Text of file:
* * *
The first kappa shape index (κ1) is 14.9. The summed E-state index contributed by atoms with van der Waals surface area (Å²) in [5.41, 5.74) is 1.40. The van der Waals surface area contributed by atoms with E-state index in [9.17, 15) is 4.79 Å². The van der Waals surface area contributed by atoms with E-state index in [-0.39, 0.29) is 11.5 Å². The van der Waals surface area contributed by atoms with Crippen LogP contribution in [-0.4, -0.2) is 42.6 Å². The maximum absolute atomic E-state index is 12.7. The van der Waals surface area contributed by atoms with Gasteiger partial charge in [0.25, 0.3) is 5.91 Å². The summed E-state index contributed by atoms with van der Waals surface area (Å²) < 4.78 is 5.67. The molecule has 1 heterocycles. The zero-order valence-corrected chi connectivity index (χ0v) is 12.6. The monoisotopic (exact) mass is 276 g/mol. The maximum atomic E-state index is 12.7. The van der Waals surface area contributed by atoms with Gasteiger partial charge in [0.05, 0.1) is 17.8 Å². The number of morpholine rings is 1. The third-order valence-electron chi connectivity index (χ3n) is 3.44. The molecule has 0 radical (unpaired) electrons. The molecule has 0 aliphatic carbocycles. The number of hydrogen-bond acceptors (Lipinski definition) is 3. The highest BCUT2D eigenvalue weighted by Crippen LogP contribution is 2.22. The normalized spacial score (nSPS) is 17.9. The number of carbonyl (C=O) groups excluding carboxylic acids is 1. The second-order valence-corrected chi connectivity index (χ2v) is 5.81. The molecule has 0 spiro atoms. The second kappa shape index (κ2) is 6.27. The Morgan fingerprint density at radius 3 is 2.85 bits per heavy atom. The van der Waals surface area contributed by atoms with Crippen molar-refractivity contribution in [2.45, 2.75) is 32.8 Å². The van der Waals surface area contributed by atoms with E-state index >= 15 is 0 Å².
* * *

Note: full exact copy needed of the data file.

The first kappa shape index (κ1) is 14.9. The summed E-state index contributed by atoms with van der Waals surface area (Å²) in [5.41, 5.74) is 1.40. The van der Waals surface area contributed by atoms with E-state index in [9.17, 15) is 4.79 Å². The van der Waals surface area contributed by atoms with E-state index in [-0.39, 0.29) is 11.5 Å². The van der Waals surface area contributed by atoms with Crippen LogP contribution in [-0.4, -0.2) is 42.6 Å². The maximum absolute atomic E-state index is 12.7. The van der Waals surface area contributed by atoms with Gasteiger partial charge in [0.25, 0.3) is 5.91 Å². The summed E-state index contributed by atoms with van der Waals surface area (Å²) < 4.78 is 5.67. The molecule has 1 heterocycles. The zero-order valence-corrected chi connectivity index (χ0v) is 12.6. The monoisotopic (exact) mass is 276 g/mol. The maximum atomic E-state index is 12.7. The van der Waals surface area contributed by atoms with Gasteiger partial charge in [0.05, 0.1) is 17.8 Å². The number of morpholine rings is 1. The third-order valence-electron chi connectivity index (χ3n) is 3.44. The molecule has 0 radical (unpaired) electrons. The molecule has 0 aliphatic carbocycles. The number of hydrogen-bond acceptors (Lipinski definition) is 3. The highest BCUT2D eigenvalue weighted by Crippen LogP contribution is 2.22. The normalized spacial score (nSPS) is 17.9. The number of carbonyl (C=O) groups excluding carboxylic acids is 1. The second-order valence-corrected chi connectivity index (χ2v) is 5.81. The molecule has 0 spiro atoms. The second kappa shape index (κ2) is 6.27. The Morgan fingerprint density at radius 3 is 2.85 bits per heavy atom. The van der Waals surface area contributed by atoms with Crippen molar-refractivity contribution in [2.45, 2.75) is 32.8 Å². The van der Waals surface area contributed by atoms with E-state index >= 15 is 0 Å².